(Women's News Network) Girls, not guns: The promise of progress for South Sudan
Juba, SOUTH SUDAN, AFRICA: During the first year of independence for the world’s newest nation, women of South Sudan united to amplify their voices and ensure their rights are guaranteed in the constitution and enforced by the government. These efforts have led to some milestones in the development of women’s rights in South Sudan, but many challenges still remain.
At the top of the list is education. According to the National Baseline Household Survey conducted in 2009 and released in June 2012, only 28 percent of women in South Sudan ages 15 to 24 are literate and only 16 percent of females older than 15 are literate. Additionally, the survey reported a gender parity index showing a 7-10 female to male ratio for primary school education in South Sudan, compared with 4-10 female to male ratio at the secondary level, indicating that more than twice as many males attend secondary school than females.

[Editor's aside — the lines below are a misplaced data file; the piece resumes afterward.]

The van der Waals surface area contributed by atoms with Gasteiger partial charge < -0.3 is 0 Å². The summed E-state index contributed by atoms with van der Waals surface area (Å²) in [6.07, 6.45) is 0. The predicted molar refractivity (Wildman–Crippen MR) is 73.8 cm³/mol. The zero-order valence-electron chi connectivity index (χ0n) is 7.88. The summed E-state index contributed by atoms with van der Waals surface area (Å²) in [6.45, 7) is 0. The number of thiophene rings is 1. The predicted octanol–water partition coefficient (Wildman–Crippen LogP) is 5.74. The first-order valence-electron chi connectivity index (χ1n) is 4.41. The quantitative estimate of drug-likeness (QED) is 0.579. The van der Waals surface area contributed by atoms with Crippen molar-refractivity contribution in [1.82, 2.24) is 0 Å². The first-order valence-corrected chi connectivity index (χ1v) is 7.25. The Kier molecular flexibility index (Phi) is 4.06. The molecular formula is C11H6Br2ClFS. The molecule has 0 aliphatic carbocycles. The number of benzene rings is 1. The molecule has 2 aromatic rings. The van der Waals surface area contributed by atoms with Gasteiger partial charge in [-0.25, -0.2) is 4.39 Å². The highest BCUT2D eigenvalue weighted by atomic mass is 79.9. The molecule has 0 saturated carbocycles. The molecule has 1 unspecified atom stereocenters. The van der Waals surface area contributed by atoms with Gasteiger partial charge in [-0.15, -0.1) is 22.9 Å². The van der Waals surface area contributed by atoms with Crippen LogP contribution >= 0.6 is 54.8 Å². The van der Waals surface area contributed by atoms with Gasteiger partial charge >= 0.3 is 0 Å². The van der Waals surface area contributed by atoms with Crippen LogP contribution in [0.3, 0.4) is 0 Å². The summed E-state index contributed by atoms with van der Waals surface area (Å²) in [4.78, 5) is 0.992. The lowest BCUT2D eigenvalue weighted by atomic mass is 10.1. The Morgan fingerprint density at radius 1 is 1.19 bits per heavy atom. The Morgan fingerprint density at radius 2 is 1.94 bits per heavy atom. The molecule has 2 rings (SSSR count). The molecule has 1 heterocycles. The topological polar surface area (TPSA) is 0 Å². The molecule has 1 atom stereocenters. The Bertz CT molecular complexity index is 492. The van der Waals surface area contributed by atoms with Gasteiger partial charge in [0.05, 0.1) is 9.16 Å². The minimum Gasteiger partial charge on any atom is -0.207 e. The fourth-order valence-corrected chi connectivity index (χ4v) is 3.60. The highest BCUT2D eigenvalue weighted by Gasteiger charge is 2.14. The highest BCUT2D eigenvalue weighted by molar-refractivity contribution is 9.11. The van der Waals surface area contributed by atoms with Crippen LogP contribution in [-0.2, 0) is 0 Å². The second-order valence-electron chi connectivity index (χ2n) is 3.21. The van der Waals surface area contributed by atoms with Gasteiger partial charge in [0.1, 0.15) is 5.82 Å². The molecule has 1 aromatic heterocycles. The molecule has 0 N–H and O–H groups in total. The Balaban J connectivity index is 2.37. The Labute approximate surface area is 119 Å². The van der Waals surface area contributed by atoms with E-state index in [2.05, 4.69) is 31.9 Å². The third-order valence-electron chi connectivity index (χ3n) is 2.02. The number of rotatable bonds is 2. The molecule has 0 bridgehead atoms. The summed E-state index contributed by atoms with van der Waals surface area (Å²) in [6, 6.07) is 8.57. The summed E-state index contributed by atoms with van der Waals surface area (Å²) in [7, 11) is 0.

This gendered gap in education is rooted in traditionally held beliefs and practices that women are better off to be married at a young age than kept in school. This has become a primary concern for many South Sudanese women, who are pushing for legislation that would prohibit marriage before age 18 to ensure their daughters a chance at education.